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This chapter discusses autoimmunity in rheumatoid arthritis (RA). The clinical presentation of RA is heterogeneous with a wide spectrum of age of onset, degree of joint involvement, and severity. Although the cause of RA remains unknown, advances in molecular technology have facilitated identification of cell subsets and cytokines contributing to the inflammatory and destructive components of the disease. The majority of biologic markers of potential value in the diagnosis and assessment of outcome in RA are measured in peripheral blood or urine. Although, in general, cytokines and immune cell subsets within the peripheral blood compartment are not measured clinically they are considered to be important in the pathogenesis of RA. In terms of RA diagnosis, rheumatoid factors remain the sole serological measure included in the widely used American College of Rheumatology classification criteria for RA. However, there is currently increasing interest in the measurement of antibodies to cyclic citrullinated peptides (anti-CCP) as a more specific marker of RA. The chapter discusses principles behind the measurement of biologic markers and the markers under investigation in the diagnosis and assessment of outcome in RA. © 2005 Elsevier Ltd. All rights reserved.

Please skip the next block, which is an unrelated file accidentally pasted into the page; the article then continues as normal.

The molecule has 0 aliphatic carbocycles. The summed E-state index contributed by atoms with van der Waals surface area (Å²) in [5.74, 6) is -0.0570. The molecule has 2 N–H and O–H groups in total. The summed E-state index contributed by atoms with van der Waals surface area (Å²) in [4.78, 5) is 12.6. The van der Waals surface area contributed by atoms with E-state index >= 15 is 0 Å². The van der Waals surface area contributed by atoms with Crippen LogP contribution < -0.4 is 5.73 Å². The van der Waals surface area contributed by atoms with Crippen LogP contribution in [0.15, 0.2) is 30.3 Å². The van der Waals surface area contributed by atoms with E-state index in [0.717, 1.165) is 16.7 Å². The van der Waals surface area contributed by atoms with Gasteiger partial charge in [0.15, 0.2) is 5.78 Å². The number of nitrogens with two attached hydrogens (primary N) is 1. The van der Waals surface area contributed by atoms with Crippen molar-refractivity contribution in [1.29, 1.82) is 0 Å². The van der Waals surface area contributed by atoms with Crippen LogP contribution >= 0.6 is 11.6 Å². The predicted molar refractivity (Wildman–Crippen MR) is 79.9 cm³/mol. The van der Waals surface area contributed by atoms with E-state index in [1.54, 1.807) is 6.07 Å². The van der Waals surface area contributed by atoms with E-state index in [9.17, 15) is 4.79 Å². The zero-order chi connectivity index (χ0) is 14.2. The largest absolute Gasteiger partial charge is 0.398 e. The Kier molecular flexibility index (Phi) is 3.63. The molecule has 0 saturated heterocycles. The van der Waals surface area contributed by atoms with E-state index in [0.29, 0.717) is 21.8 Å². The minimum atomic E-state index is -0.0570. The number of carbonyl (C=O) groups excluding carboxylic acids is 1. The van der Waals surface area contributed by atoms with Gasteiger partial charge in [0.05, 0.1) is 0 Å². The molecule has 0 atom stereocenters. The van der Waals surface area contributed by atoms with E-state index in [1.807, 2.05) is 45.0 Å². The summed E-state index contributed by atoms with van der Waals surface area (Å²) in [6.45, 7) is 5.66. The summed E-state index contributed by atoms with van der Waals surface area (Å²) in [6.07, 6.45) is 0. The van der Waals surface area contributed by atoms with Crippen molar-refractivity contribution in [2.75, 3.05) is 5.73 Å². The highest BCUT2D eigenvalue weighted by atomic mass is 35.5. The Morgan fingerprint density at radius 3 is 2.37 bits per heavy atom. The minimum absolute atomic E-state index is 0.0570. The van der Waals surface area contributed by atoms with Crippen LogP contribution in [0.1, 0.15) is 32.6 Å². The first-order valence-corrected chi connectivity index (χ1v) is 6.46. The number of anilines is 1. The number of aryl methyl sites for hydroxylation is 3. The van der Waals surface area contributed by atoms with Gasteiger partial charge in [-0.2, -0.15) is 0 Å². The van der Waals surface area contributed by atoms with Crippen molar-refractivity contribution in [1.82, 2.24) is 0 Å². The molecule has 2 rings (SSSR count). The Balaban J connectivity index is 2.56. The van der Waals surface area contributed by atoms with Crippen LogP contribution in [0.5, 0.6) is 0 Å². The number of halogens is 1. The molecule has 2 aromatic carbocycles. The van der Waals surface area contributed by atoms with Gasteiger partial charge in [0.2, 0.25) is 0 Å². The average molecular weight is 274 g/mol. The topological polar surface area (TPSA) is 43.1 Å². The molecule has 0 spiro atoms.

Original publication





Book title

Measuring Immunity: Basic Biology and Clinical Assessment

Publication Date



481 - 493